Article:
Flexible Content Model
The content model is an important pillar in any web content management architecture. In accordance with its open platform philosophy, Hippo offers flexible content model building blocks while adhering to elementary principles.
Separation of Concerns
The core principle of Hippo’s content model is separation of concerns. Content is kept strictly separated from presentation and delivery. This enables easy content sharing, multi-channel delivery (including REST and mobile apps), and long-term sustainability in general. Change your site navigation, change your presentation templates, change your frontend technology if you like; your content is ready for it.
Hippo provides the basic building blocks to build your own document-based content model. Your content types can be structured, unstructured or a mix of both. You define data models and editing templates that are as flexible or as strict as you like. Support for inheritance and composition provides efficiency and consistency.
Use rich text content with WYSIWYG authoring where it makes sense, and configure the level of richness you need: from simple text decoration to full-on HTML capabilities including configurable semantic CSS classes that can be applied to text by authors.
Define metadata as strictly or as loosely as fits your needs. From free text keywording, through managed key-value lists, to full-on multilingual taxonomy management. All metadata can be used to configure faceted navigation structures.
Authorization is role-based and can be applied to any possible subset of content.
Broken links are a nightmare for anyone managing web properties. Hippo stores internal links in content as location-independent references, and the delivery tier resolves them on-the-fly. Moving content around does not break any links. Authors can view incoming links to any document, and receive a warning before deleting a document if the deletion will break any links. Similarly they get a warning before publishing a document if it links to any unpublished documents.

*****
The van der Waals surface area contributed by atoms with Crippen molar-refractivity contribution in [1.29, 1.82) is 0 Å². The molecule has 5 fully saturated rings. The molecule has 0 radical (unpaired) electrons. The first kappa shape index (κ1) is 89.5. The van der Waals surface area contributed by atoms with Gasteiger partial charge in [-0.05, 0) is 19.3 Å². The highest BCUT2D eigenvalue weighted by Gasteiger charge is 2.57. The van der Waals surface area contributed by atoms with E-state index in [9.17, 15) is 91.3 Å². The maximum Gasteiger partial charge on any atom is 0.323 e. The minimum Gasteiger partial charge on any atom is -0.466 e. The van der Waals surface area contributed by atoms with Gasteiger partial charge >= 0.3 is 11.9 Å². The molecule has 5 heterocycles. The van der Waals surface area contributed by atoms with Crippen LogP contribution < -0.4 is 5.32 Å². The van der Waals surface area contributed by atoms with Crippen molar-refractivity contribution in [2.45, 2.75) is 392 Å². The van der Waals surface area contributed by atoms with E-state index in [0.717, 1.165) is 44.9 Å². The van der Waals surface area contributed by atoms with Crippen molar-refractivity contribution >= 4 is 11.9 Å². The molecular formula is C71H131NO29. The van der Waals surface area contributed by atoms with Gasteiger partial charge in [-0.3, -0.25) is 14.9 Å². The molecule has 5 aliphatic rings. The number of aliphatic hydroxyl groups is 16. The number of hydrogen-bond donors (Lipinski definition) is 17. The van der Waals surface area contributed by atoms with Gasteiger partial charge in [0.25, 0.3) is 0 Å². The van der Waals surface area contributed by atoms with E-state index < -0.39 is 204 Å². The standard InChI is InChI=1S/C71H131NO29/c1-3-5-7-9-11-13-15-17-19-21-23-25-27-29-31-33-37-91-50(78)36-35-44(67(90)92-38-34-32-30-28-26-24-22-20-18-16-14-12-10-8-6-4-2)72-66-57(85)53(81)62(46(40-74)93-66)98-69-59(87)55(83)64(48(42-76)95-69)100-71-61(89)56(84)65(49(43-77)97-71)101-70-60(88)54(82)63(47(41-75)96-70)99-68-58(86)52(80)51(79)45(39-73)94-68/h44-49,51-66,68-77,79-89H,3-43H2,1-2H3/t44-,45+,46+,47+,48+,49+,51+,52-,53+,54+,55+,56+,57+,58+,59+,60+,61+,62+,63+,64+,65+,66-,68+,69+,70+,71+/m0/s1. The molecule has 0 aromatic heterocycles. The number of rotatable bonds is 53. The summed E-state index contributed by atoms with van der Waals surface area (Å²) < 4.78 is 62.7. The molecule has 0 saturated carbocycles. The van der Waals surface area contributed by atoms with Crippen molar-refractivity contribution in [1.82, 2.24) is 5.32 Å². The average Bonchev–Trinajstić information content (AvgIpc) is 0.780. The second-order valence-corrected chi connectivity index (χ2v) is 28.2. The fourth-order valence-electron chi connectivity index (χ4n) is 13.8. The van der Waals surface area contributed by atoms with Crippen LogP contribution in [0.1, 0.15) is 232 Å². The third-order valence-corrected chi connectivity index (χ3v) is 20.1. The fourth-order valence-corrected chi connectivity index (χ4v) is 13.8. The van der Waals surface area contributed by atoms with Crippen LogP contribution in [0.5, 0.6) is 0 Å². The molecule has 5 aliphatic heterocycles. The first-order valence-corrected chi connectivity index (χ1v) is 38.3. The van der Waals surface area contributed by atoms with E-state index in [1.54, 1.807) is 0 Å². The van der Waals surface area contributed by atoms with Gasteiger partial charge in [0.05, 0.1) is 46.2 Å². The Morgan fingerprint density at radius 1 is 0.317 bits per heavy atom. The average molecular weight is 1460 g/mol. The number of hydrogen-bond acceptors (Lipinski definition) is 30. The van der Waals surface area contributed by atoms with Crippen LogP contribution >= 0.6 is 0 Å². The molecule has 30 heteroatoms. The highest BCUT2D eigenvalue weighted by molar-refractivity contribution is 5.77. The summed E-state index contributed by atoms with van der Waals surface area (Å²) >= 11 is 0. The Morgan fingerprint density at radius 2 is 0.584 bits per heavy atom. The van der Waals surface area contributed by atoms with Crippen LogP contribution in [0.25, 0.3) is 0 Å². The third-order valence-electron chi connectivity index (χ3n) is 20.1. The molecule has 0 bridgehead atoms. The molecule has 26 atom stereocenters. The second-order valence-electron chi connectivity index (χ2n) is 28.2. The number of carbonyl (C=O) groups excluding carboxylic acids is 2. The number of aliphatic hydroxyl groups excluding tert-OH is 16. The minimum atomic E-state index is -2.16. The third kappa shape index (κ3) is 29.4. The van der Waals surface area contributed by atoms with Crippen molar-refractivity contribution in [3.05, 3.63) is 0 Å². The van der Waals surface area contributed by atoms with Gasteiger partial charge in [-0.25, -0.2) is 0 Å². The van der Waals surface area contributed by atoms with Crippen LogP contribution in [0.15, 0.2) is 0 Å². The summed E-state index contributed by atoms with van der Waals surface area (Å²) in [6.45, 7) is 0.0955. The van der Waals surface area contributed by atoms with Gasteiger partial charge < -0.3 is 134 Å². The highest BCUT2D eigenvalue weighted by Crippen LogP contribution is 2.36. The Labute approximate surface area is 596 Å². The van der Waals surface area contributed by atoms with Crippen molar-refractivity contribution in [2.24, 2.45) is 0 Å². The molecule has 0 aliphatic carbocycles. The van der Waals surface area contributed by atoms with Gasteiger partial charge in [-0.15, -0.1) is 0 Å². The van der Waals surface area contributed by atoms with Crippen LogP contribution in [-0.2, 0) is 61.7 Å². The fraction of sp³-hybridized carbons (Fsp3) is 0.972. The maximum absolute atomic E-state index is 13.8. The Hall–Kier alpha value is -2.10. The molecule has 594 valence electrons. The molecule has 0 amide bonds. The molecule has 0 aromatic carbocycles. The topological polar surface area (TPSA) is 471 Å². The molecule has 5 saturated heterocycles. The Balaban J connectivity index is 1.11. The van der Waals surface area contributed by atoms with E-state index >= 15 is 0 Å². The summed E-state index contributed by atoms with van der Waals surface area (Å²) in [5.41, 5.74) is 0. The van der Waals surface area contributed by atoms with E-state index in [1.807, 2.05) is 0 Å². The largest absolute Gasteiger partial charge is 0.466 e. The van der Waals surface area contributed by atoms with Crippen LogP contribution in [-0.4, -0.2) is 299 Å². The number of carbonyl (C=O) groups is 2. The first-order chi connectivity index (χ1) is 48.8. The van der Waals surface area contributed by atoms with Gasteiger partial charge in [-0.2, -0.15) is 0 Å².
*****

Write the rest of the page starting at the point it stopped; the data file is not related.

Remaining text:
Supporting multiple languages and regions can be a complex challenge. Exact requirements depend on many factors including organizational structure, business processes and local laws. Again Hippo provides a flexible model that lets you manage multiple translations of content, from single documents to complete content trees.
The basic element in the model is the document. Each translation of a document is stored as a separate document. How you organize your translated documents is up to you. Completely separate translated content trees, or a single content tree where translation live next to each other, or anything in between. Strict 1-on-1 relations between translated trees, or loosely coupled translations, or anything in between. You decide, Hippo’s translations model supports it all.
Under the hood Hippo’s content model is based on a layered architecture.
The foundation of the model is a JCR-compliant content repository, in which content is stored as properties of nodes in a tree structure. Node type definitions determine the structure of the tree and the primitive types of the properties. The repository content is persisted in a relational database.
The authoring application maps the JCR node types to content types and enriches them with editing templates, which are used by the document editor to allow authors to create and modify individual documents.
The delivery layer maps JCR node types to Java classes, so-called content beans, which act as the models in a Hierarchical Model-View-Controller pattern.
Content types are defined using an easy-to-use modeling tool with WYSIWYG UI. Just create the editing template and the data model is automatically generated. Java content object mappings for use in your delivery tier implementation are auto-generated as well.
Content models evolve over time. When you make changes to your content model, Groovy scripting can be used to update existing content on-the-fly.